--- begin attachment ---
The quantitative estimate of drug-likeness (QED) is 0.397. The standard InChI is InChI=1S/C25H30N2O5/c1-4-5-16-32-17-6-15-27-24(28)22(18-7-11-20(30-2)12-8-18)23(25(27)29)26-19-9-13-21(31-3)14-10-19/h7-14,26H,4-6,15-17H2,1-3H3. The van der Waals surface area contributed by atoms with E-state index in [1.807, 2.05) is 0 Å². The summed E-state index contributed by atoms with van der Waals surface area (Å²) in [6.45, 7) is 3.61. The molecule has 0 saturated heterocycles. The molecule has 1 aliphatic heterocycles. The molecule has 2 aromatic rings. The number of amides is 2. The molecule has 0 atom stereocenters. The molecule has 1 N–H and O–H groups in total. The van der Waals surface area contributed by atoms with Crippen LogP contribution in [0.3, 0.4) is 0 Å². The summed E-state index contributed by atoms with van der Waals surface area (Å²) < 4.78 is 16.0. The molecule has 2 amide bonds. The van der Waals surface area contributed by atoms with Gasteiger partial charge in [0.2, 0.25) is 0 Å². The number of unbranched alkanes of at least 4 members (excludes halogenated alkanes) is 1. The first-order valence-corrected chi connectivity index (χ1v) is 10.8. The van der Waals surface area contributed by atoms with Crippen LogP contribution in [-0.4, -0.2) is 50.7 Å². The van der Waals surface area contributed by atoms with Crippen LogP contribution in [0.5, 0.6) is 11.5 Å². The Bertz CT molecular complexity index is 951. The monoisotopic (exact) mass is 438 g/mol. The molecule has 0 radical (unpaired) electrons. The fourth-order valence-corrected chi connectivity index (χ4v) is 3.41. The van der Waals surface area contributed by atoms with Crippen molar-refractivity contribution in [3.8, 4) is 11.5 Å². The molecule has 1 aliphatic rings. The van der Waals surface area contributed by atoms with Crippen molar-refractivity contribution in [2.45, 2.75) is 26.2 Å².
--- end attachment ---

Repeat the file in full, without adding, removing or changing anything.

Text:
The quantitative estimate of drug-likeness (QED) is 0.397. The standard InChI is InChI=1S/C25H30N2O5/c1-4-5-16-32-17-6-15-27-24(28)22(18-7-11-20(30-2)12-8-18)23(25(27)29)26-19-9-13-21(31-3)14-10-19/h7-14,26H,4-6,15-17H2,1-3H3. The van der Waals surface area contributed by atoms with E-state index in [1.807, 2.05) is 0 Å². The summed E-state index contributed by atoms with van der Waals surface area (Å²) in [6.45, 7) is 3.61. The molecule has 0 saturated heterocycles. The molecule has 1 aliphatic heterocycles. The molecule has 2 aromatic rings. The number of amides is 2. The molecule has 0 atom stereocenters. The molecule has 1 N–H and O–H groups in total. The van der Waals surface area contributed by atoms with Crippen LogP contribution in [0.3, 0.4) is 0 Å². The summed E-state index contributed by atoms with van der Waals surface area (Å²) < 4.78 is 16.0. The molecule has 2 amide bonds. The van der Waals surface area contributed by atoms with Gasteiger partial charge in [0.2, 0.25) is 0 Å². The number of unbranched alkanes of at least 4 members (excludes halogenated alkanes) is 1. The first-order valence-corrected chi connectivity index (χ1v) is 10.8. The van der Waals surface area contributed by atoms with Crippen LogP contribution in [-0.4, -0.2) is 50.7 Å². The van der Waals surface area contributed by atoms with Crippen LogP contribution in [0.5, 0.6) is 11.5 Å². The Bertz CT molecular complexity index is 951. The monoisotopic (exact) mass is 438 g/mol. The molecule has 0 radical (unpaired) electrons. The fourth-order valence-corrected chi connectivity index (χ4v) is 3.41. The van der Waals surface area contributed by atoms with Crippen molar-refractivity contribution in [3.8, 4) is 11.5 Å². The molecule has 1 aliphatic rings. The van der Waals surface area contributed by atoms with Crippen molar-refractivity contribution in [2.45, 2.75) is 26.2 Å².